If you could package an antidote to financial fear it would look like... a bar of gold.
For those who fear future inflation; for those who fear paper money is not worth the paper it’s printed on; for those who fear debt defaults; for those who fear political unrest – the ultimate security is a gold bar. Many gold fans believe money should be backed by gold. Gold itself is always backed by fear.
It’s impossible to say how high gold will go because it’s impossible to say how much people will pay to allay their fear, whether their fear is based on expectations that turn out to be true or on expectations that turn out to be false. Gold is the ultimate fear trade. It will go up as long as there are buyers willing to pay for imagined or real “insurance‐against‐fear” that gold embodies.
Gold has gone up +25% this year and +19% since June 30th alone to $1,781 a troy ounce on August 10th. Since the end of 2000 when it was $272 an ounce, it has risen + 554%. (By the way, in the same 101⁄2‐year period the CPI was up +29%). We’re told gold could go much higher. It's still below its 1980 inflation‐ adjusted peak of $2,450 an ounce. Could it breach that barrier? Rise to $3,000? To $5,000?
But one fine day gold will peak. And when it does, watch out!
Gold will peak because the fear that backs it will peak. And fear will peak for one of two reasons. Either fear will give way to optimism. Or fear will give way to a reality which, however bad, is as bad as it gets and less bad than the imagined fear.
Either way the day will come when buyers of fear‐protection will be a little less afraid than they were the day before. And when they are, they will look round to cash in some of their gold bars. They will look for buyers who are as afraid today as these sellers were yesterday. For a day or two these early sellers might be lucky. They might find that they are among the very few who are feeling better.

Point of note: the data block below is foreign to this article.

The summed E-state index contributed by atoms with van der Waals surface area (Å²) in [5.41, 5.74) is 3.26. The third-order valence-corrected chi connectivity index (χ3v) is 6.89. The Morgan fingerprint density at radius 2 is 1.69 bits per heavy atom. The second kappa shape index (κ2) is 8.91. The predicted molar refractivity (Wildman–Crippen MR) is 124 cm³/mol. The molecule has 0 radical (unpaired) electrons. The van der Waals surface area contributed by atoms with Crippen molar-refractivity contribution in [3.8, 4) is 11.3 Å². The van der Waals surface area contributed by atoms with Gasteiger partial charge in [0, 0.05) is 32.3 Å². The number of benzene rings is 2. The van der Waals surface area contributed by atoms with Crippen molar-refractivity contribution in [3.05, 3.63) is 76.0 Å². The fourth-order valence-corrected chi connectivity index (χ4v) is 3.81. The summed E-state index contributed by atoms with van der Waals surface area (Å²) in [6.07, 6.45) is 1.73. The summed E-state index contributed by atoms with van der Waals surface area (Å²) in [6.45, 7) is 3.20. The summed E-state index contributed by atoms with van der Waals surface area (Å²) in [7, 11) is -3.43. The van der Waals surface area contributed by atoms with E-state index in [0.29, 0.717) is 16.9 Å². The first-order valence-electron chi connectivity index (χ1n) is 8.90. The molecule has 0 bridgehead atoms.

But a funny thing will happen. If you were buying gold at higher and higher prices to satisfy your imagined fears and now reality, no matter how bad, is better than your imagined fears, the chances are that you are not alone. Very soon others will see reality as you do – as less bad than their imagined fears. Fear is contagious. But so is relief and optimism, even the first stirrings of optimism. It will not take weeks or months or years for relief and optimism to spread. It will take days. It is always so. For the simple reason that human emotions tend to be binary. You feel good. You feel bad. You feel happy. You feel sad. People don’t measure their emotions by small degrees but by states – states of being. And these states, when they change, change suddenly. So suddenly that it’s hard to remember how one was so optimistic yesterday and so fearful today or so fearful yesterday and so optimistic today.
All products need customers. Customers have needs. I need a car. I need Crackling Oat Bran cereal. I need a vacation. I need a coffee. I need, I need, I need. How much the need is driven by an external reality (my car is totaled, I need a new one). Or by an internal reality (my car is old and boring, I need something new and exciting). Or by some combination. In the end, need drives demand.